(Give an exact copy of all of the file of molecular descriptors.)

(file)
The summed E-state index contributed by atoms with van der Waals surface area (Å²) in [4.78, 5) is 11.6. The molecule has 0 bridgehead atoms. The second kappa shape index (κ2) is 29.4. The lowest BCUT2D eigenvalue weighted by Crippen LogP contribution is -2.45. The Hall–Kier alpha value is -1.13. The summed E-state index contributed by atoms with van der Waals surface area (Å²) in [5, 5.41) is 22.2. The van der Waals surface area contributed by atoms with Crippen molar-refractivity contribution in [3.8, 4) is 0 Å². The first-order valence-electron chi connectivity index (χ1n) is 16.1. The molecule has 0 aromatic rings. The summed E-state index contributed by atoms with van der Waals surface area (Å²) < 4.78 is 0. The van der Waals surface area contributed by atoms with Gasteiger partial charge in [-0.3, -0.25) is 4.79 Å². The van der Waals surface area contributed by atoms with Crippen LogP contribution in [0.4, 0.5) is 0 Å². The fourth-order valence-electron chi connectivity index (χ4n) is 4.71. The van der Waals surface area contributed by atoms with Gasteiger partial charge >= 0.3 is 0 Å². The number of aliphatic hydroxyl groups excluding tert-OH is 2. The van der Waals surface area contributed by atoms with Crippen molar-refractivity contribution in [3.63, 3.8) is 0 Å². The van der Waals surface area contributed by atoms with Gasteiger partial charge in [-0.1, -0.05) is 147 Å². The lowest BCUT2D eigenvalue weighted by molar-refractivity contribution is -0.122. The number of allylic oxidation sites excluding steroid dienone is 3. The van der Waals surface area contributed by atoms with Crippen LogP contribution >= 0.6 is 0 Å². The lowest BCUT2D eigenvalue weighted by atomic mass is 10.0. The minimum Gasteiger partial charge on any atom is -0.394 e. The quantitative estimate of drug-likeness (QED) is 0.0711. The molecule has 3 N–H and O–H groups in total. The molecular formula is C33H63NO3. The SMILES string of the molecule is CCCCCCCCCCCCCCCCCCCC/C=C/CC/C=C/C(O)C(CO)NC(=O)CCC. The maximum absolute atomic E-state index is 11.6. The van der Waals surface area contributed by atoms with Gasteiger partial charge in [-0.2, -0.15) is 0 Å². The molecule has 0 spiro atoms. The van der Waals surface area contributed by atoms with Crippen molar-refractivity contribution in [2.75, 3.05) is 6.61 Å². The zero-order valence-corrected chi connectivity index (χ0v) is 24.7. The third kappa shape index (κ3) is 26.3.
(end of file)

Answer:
The summed E-state index contributed by atoms with van der Waals surface area (Å²) in [4.78, 5) is 11.6. The molecule has 0 bridgehead atoms. The second kappa shape index (κ2) is 29.4. The lowest BCUT2D eigenvalue weighted by Crippen LogP contribution is -2.45. The Hall–Kier alpha value is -1.13. The summed E-state index contributed by atoms with van der Waals surface area (Å²) in [5, 5.41) is 22.2. The van der Waals surface area contributed by atoms with Crippen molar-refractivity contribution in [3.8, 4) is 0 Å². The first-order valence-electron chi connectivity index (χ1n) is 16.1. The molecule has 0 aromatic rings. The summed E-state index contributed by atoms with van der Waals surface area (Å²) < 4.78 is 0. The van der Waals surface area contributed by atoms with Gasteiger partial charge in [-0.3, -0.25) is 4.79 Å². The van der Waals surface area contributed by atoms with Crippen LogP contribution in [0.4, 0.5) is 0 Å². The fourth-order valence-electron chi connectivity index (χ4n) is 4.71. The van der Waals surface area contributed by atoms with Gasteiger partial charge >= 0.3 is 0 Å². The number of aliphatic hydroxyl groups excluding tert-OH is 2. The van der Waals surface area contributed by atoms with Crippen molar-refractivity contribution in [3.63, 3.8) is 0 Å². The van der Waals surface area contributed by atoms with Gasteiger partial charge in [-0.1, -0.05) is 147 Å². The lowest BCUT2D eigenvalue weighted by molar-refractivity contribution is -0.122. The number of allylic oxidation sites excluding steroid dienone is 3. The van der Waals surface area contributed by atoms with Crippen LogP contribution >= 0.6 is 0 Å². The lowest BCUT2D eigenvalue weighted by atomic mass is 10.0. The minimum Gasteiger partial charge on any atom is -0.394 e. The quantitative estimate of drug-likeness (QED) is 0.0711. The molecule has 3 N–H and O–H groups in total. The molecular formula is C33H63NO3. The SMILES string of the molecule is CCCCCCCCCCCCCCCCCCCC/C=C/CC/C=C/C(O)C(CO)NC(=O)CCC. The maximum absolute atomic E-state index is 11.6. The van der Waals surface area contributed by atoms with Gasteiger partial charge in [-0.2, -0.15) is 0 Å². The molecule has 0 spiro atoms. The van der Waals surface area contributed by atoms with Crippen molar-refractivity contribution in [2.75, 3.05) is 6.61 Å². The zero-order valence-corrected chi connectivity index (χ0v) is 24.7. The third kappa shape index (κ3) is 26.3.